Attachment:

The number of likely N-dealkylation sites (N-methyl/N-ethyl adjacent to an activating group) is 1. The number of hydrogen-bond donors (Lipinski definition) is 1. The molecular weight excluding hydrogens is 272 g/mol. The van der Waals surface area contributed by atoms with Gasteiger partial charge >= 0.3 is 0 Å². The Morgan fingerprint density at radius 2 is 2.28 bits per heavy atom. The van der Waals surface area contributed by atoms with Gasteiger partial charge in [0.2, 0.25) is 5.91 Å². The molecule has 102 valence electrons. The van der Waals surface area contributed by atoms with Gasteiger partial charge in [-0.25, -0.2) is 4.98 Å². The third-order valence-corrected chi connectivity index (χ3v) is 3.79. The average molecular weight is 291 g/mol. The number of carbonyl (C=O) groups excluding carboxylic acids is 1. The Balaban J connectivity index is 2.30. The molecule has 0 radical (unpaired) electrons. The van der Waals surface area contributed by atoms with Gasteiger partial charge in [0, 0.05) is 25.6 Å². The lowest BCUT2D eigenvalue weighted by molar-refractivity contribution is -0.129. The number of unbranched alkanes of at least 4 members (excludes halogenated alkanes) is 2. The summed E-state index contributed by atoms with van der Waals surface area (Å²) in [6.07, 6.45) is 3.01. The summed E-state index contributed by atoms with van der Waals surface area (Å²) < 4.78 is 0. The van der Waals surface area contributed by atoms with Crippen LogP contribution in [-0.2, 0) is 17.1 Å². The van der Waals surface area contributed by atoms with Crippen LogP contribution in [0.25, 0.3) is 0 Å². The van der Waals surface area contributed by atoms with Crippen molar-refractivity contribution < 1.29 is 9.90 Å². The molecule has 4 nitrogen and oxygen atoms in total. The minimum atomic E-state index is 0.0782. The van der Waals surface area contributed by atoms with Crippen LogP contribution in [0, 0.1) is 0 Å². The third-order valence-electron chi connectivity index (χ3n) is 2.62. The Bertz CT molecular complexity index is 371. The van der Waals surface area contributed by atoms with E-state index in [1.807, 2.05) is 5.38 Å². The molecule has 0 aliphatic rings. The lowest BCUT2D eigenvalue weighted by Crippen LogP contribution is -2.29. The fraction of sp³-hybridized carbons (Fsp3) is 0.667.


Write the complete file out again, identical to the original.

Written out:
The number of likely N-dealkylation sites (N-methyl/N-ethyl adjacent to an activating group) is 1. The number of hydrogen-bond donors (Lipinski definition) is 1. The molecular weight excluding hydrogens is 272 g/mol. The van der Waals surface area contributed by atoms with Gasteiger partial charge >= 0.3 is 0 Å². The Morgan fingerprint density at radius 2 is 2.28 bits per heavy atom. The van der Waals surface area contributed by atoms with Gasteiger partial charge in [0.2, 0.25) is 5.91 Å². The molecule has 102 valence electrons. The van der Waals surface area contributed by atoms with Gasteiger partial charge in [-0.25, -0.2) is 4.98 Å². The third-order valence-corrected chi connectivity index (χ3v) is 3.79. The average molecular weight is 291 g/mol. The number of carbonyl (C=O) groups excluding carboxylic acids is 1. The Balaban J connectivity index is 2.30. The molecule has 0 radical (unpaired) electrons. The van der Waals surface area contributed by atoms with Gasteiger partial charge in [0, 0.05) is 25.6 Å². The lowest BCUT2D eigenvalue weighted by molar-refractivity contribution is -0.129. The number of unbranched alkanes of at least 4 members (excludes halogenated alkanes) is 2. The summed E-state index contributed by atoms with van der Waals surface area (Å²) in [6.07, 6.45) is 3.01. The summed E-state index contributed by atoms with van der Waals surface area (Å²) < 4.78 is 0. The van der Waals surface area contributed by atoms with Crippen LogP contribution in [-0.2, 0) is 17.1 Å². The van der Waals surface area contributed by atoms with Crippen LogP contribution in [0.25, 0.3) is 0 Å². The van der Waals surface area contributed by atoms with Crippen molar-refractivity contribution < 1.29 is 9.90 Å². The molecule has 4 nitrogen and oxygen atoms in total. The minimum atomic E-state index is 0.0782. The van der Waals surface area contributed by atoms with Crippen LogP contribution in [0, 0.1) is 0 Å². The third-order valence-electron chi connectivity index (χ3n) is 2.62. The Bertz CT molecular complexity index is 371. The van der Waals surface area contributed by atoms with E-state index in [1.807, 2.05) is 5.38 Å². The molecule has 0 aliphatic rings. The lowest BCUT2D eigenvalue weighted by Crippen LogP contribution is -2.29. The fraction of sp³-hybridized carbons (Fsp3) is 0.667.